Do you ever think about going to Santa Fe? Go. The spring is the worst time – cold and dirty and windy, all the way through April (the worst month, in my opinion.) Summer, with the Spanish and Indian markets, is hugely popular. My local favorite time is the Fiestas in early September, with the Desfile de los Ninos (literally, the children´s parade, where you walk with your pet dog or rooster or hamster or whatever) and the burning of Zozobra, which residents basically use as an excuse for a three-day drunk. Fall (September, October, early November) is a gorgeous time to go, with the turning leaves and the Hot Air Balloon Festival in Albuquerque, which attracts people from all over the world. And of course winter´s gorgeous if you like to ski and don´t mind the cold. Santa Fe gets 300+ days of sunshine a year.

I haven´t been back in seven years. Life got in the way every summer – pregnancy, babies, toddlers, building a house, moving, caring for ailing parents, other trips. I´m a little nervous. I know it won´t be the same; nothing ever is. But let´s face it, the locals have been complaining that the place went to hell in (pick one: the 1950s, the 70s, the 90s). It´s all downhill, right? Me, I´m just hoping to break out the concha belt and the sunscreen and feel the love all over again. Maybe not the exact same love. But something good. Something like going home.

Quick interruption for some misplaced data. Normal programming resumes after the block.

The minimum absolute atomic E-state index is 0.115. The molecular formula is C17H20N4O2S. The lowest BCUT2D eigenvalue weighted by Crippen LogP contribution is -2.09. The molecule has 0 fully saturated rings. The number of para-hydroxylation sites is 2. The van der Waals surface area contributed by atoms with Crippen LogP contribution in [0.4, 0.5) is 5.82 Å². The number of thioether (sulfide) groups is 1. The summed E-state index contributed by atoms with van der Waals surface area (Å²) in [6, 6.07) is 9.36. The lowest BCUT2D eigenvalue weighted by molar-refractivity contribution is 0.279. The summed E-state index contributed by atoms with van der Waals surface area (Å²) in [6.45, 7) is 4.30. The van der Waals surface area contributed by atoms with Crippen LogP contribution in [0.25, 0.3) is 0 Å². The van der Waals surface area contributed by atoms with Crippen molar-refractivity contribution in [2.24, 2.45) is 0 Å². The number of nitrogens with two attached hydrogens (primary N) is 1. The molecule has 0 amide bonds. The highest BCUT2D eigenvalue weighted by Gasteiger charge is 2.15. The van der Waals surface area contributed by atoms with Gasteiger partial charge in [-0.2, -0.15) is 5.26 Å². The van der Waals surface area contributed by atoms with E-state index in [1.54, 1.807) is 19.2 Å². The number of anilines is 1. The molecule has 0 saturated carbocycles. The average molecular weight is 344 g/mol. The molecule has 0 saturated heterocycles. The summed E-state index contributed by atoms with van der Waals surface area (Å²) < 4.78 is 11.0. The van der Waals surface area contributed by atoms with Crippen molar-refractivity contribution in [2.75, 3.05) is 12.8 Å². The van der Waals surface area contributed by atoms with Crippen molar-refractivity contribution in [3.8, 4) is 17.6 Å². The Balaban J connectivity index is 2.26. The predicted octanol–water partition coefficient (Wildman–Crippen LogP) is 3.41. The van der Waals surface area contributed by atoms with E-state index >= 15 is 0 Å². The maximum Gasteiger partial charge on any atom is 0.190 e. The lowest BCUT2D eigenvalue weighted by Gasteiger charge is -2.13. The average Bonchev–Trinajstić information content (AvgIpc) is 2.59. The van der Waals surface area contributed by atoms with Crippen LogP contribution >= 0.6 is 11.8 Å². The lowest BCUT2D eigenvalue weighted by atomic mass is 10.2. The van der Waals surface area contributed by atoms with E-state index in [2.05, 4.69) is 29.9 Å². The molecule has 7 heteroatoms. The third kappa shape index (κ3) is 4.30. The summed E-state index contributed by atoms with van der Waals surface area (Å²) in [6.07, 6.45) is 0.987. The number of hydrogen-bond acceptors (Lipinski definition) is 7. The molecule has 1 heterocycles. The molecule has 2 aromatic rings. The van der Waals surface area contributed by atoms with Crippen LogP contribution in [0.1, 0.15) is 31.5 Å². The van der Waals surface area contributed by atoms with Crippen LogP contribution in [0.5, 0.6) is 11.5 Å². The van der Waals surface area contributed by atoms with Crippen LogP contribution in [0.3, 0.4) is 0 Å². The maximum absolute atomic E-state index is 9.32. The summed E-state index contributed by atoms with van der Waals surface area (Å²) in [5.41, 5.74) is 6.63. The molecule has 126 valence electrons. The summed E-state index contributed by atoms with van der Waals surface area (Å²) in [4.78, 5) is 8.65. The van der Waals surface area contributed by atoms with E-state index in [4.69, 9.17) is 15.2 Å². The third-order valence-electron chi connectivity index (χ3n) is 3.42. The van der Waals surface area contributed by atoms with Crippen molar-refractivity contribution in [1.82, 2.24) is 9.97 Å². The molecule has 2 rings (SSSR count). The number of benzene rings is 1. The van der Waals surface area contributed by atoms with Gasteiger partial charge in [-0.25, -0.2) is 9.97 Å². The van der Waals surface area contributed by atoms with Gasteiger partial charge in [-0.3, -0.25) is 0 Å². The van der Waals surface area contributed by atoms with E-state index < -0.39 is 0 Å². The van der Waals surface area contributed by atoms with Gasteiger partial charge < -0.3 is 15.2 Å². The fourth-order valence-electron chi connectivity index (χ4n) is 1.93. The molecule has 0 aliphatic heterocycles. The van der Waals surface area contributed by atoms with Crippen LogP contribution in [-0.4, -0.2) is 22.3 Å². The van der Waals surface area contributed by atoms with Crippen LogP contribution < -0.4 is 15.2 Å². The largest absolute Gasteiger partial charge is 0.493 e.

photos from top: red chile ristras drying against an adobe wall; farolitos (DIY brown lunch bags with sand in the bottom and a lit candle, aren’t they lovely?); hot air balloons preparing for takeoff; Zozobra, the giant moaning puppet (Old Man Gloom) they burn during Fiestas, while you drink a cerveza and yell “burn him!!” For a sense of scale: that’s a person standing in front of him.  He waves his arms too; I bet there’s some great footage on YouTube.